Phil Roberts likes a challenge. As he’s developing his second wood-based company in five years and his third company in eight years, he’s realized he has selected a big one. Roberts grew up in Southampton as one of five kids, with a creatively-minded mother, Carol, and an engineering-orientated father, Sid. Spending a lot of time…Read more »
Ruby Allain only turned five at the end of April, but she’s already making her mark as an artist.
“We all hang out together in our one big room and share supplies,” explained her mom, Morgan. “The bookmark thing started because when Danny and I have to cut down paper, there’s usually an inch left over.”
In 2015, Toris-Silva found princess companies in New Jersey and developed a plan to introduce the princesses on the train. “I didn’t know what to do, so I saw there were companies in New Jersey that did this and reached out to them,” shared Toris-Silva, who was able to offer the companies a mixture of financial payment and marketing through the museum and the events they attended. “It worked out well for them. They agreed to that and were able to secure events from that. Due to the popularity, we decided to try a non-moving event at the museum, which was a tea party that takes place in an antique train car. It sold out in nine hours. We added a second weekend just for the demand.”
Rayesky realized that when a talent comes naturally, whether floral design, photography or another creative field, there is an intimidation when it comes to setting prices. “I had to overcome that hurdle,” Rayesky explained. “There was a wedding we did two years ago. When all was said and done, we made $3 an hour while working 80 hours. It’s insanity–working on four hours of sleep.”
After ten years, Ken Webb began to realize he couldn’t stay at his job for another 35 years. “It was a decent job, but wasn’t too fulfilling,” he admitted. “It all came together at some point over the period of a few years that I wasn’t content and happy doing the daily grind that I saw people doing of getting up and punching the clock. … I was slowly doing more art as a side hobby and that was the direction I wanted to go. It was pretty difficult leaving a pretty secure job for something I didn’t know how to make a living at.”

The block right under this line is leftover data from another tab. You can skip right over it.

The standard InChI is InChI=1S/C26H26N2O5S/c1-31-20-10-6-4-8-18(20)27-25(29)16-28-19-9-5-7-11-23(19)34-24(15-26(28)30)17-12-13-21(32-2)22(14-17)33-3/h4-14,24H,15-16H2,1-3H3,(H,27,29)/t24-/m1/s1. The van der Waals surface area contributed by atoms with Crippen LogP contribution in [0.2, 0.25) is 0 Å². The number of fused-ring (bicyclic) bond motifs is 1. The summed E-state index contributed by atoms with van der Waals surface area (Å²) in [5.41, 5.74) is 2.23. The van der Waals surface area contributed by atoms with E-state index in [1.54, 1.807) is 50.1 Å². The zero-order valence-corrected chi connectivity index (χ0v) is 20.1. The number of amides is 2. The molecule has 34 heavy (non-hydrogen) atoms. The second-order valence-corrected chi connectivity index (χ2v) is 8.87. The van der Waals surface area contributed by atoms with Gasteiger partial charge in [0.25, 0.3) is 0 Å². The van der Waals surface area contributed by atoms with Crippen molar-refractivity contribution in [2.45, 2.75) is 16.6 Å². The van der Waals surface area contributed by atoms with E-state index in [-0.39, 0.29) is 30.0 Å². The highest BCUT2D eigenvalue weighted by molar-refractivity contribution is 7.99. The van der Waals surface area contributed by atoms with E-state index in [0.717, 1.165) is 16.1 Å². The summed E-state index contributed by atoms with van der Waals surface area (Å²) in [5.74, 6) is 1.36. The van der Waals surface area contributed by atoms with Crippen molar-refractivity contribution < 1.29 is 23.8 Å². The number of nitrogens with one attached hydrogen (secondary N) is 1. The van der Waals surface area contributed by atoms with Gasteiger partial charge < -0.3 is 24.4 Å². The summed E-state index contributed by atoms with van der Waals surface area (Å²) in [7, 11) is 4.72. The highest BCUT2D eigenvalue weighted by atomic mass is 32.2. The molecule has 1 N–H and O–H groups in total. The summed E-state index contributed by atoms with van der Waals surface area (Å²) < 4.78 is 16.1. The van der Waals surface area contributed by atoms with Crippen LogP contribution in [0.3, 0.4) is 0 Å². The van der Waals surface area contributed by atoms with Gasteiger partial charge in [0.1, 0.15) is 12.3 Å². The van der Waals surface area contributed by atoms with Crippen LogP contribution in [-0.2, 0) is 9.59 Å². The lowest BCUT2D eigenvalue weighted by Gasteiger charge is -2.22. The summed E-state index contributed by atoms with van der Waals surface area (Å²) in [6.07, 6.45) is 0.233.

The draw to the art form was deeper than something fun for Molly Arms to try. Arms wasn’t interested in permanent tattoos, and henna provided a way she could wear her art constantly. “In the beginning, it was because I wanted to do henna on myself,” Arms shared. “I didn’t think about a business.”
Kelly MacNiven also found support in the small business community in Durango. She attends the local Chamber events for networking opportunities, and has developed a good rapport with other local photographers. “We can all help each other out and there’s enough room for everybody,” said MacNiven. “There’s enough business to go around. We don’t need to be competitive. It works and we all help each other out and it’s a great community of artists and business owners making sure there’s enough room for all of us, doing what we love to do.”